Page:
On this day in 1965 — exactly 50 years ago — Roger Allen LaPorte set himself on fire in front of the Dag Hammarskjold Library at the United Nations. He was part of the Catholic Worker Movement, and he was protesting the Vietnam War. He did not die immediately. He was taken to the Bellevue Hospital where he died the following day. He had 2nd and 3rd degree burns on 95% of his body. Of his act, he said, “I’m a Catholic Worker. I’m against war, all wars. I did this as a religious action.” He was 22 years old.
I’ve long had a fascination with Thích Quảng Đức — the first Vietnamese Buddhist to similarly kill himself in protest against the Diệm regime. Many monks followed in his wake. I did not, however, know that there were people in the United States who did the same thing — although regarding the war and not the Diệm government. On 16 March 1965, Alice Herz set herself on fire to protest the war. She died ten days later. And exactly a week before LaPorte’s act, Norman Morrison burned himself to death at the Pentagon.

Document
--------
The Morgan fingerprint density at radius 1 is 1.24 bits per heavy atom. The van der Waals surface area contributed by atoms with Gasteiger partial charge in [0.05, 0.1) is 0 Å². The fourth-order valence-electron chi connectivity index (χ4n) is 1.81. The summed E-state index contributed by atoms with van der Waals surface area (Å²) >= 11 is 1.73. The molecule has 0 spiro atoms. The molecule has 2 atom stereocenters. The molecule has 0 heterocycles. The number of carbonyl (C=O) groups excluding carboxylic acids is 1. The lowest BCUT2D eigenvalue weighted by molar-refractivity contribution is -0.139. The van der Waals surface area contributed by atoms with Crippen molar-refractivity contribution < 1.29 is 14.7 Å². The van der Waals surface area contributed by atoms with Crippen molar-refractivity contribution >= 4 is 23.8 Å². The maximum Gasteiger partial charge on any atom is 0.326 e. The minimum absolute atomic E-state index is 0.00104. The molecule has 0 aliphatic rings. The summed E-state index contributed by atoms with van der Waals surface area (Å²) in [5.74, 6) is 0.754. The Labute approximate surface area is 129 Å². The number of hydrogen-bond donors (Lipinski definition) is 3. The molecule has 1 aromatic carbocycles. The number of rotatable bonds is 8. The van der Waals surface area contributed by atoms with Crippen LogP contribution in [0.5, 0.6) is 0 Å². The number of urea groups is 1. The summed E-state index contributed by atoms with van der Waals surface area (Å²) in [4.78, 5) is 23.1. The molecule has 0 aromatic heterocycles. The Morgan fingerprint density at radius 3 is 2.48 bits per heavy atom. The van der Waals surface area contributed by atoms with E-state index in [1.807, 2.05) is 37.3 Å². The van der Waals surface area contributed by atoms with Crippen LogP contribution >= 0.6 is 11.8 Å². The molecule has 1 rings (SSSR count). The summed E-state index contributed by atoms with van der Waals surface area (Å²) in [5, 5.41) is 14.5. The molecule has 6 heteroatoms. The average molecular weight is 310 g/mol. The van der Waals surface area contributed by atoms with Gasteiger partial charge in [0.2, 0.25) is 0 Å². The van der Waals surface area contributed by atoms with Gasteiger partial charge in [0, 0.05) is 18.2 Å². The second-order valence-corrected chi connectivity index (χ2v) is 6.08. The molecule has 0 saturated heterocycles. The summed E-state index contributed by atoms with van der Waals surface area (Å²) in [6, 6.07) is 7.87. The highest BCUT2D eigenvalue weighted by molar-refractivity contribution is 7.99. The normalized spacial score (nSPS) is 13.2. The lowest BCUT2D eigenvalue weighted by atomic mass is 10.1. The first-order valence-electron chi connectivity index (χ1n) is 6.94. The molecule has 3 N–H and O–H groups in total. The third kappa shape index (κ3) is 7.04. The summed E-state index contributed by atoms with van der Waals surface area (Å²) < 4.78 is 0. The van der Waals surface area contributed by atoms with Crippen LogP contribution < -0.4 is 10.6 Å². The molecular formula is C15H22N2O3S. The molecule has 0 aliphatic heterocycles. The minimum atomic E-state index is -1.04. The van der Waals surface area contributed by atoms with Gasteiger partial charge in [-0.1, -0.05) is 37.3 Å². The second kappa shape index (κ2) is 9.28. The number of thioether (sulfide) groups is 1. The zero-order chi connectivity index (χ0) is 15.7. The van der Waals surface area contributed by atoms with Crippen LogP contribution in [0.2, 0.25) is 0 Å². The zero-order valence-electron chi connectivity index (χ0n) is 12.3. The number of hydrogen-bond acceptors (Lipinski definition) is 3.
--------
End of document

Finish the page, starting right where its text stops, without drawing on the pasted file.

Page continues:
Nothing terrifies me like fire. So these acts have a profound effect on me. I admire the commitment of these people. At the same time, I think they are insane. Regardless, they are appropriate. They are an interesting contrast to those who murder in the name of saving unborn babies. Murder in the name of stopping murder does not make sense to me. But setting oneself on fire to show how strongly you feel about something is at least coherent. And I salute that.